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The University of Haifa Lectures in Bahá’í Studies

Edited By Soli Shahvar

This volume brings together a selection of essays from the Lecture Series in Bahá’í studies at the University of Haifa. Each chapter explores an aspect of the Bahá’í religion, including its history, community, culture and theoretical perspectives on contemporary issues. The authors discuss topics including the family and descendants of the Báb (founder of the religion from which the Bahá’í Faith emerged), the influential role of Bahá’í schools in the modernization of education in Iran, the process of introducing the law of monogamy into the Iranian Bahá’í community, early connections between Swiss citizens and Bahá’ís in the Middle East, the rich and varied landscape of Persian Bahá’í poetry, and the role of African Americans in the development of the US Bahá’í community, particularly with regard to race relations and the principle of the oneness of humanity. Also presented in this volume are Bahá’í perspectives on contemporary topics including changing conceptions of work and work values, the role of apologetics in interfaith dialogue, and the issue of ‘defamation of religions’ in international human rights discourse. This book will be of interest to readers in various disciplines in the humanities and social sciences who want to become informed in more depth about a wider range of topics in the emerging field of Bahá’í studies.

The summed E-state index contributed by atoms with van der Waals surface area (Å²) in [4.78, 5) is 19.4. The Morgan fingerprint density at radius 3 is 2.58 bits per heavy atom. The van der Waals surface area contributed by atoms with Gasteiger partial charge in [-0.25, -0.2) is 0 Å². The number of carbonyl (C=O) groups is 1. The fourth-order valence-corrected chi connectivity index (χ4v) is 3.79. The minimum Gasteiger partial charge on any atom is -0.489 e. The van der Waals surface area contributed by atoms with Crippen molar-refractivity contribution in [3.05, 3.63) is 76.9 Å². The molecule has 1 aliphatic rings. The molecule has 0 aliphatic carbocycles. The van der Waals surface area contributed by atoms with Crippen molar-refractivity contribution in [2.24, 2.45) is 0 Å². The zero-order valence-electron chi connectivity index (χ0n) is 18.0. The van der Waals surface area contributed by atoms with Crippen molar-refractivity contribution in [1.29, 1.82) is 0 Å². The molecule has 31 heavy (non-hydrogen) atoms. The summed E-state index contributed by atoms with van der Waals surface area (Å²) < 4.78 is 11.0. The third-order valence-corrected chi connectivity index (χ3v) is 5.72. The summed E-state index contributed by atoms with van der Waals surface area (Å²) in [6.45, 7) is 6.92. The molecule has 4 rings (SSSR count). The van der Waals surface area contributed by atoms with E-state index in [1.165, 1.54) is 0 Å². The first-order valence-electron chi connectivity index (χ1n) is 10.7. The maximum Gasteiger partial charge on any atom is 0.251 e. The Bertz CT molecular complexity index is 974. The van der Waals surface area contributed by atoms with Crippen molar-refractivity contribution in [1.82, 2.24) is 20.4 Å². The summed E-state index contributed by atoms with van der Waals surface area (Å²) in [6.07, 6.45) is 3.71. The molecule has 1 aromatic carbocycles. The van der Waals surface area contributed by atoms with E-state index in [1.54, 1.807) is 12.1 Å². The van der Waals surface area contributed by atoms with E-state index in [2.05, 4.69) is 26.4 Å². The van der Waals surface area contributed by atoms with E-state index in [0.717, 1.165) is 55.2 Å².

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9. A Bahá’í Perspective on ‘Defamation of Religions’

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Freedom of expression is of very high value in international human rights law – foundational to a vigorous civil society, to the space for human rights defenders to ensure that rights are realized, to political representation and to the search for truth and the expression of individual identity. As is well known, freedom of expression is never absolute. The spectrum of allowable freedom of expression in international law is very broad: at one end of that spectrum it is vigorously defended; at the other, however, it can be restricted in deference to the rights or reputations of others or for the protection of national security, public order, public health or morals.1 Furthermore, States are required to prohibit ‘hate speech’,2 particularly within the framework of genocide prevention.3

In this chapter, I will not be looking at either extreme of this spectrum but will discuss an issue of recent pedigree which has become a lively, largely political, debate in international circles: ‘defamation of religions’.4 I will restrict myself to the parameters of the debate on defamation of religions itself and will focus on its motivations and possible legal implications. I will not examine such specific topics as hate speech laws, holocaust denial or ‘truth laws’ as upheld in some national jurisdictions, or phenomena such as anti-Semitism5 more broadly. Nor will I consider the question whether, in principle, incitement of religious hatred should be taken as seriously as incitement of racial hatred in international human rights law.6 After charting...

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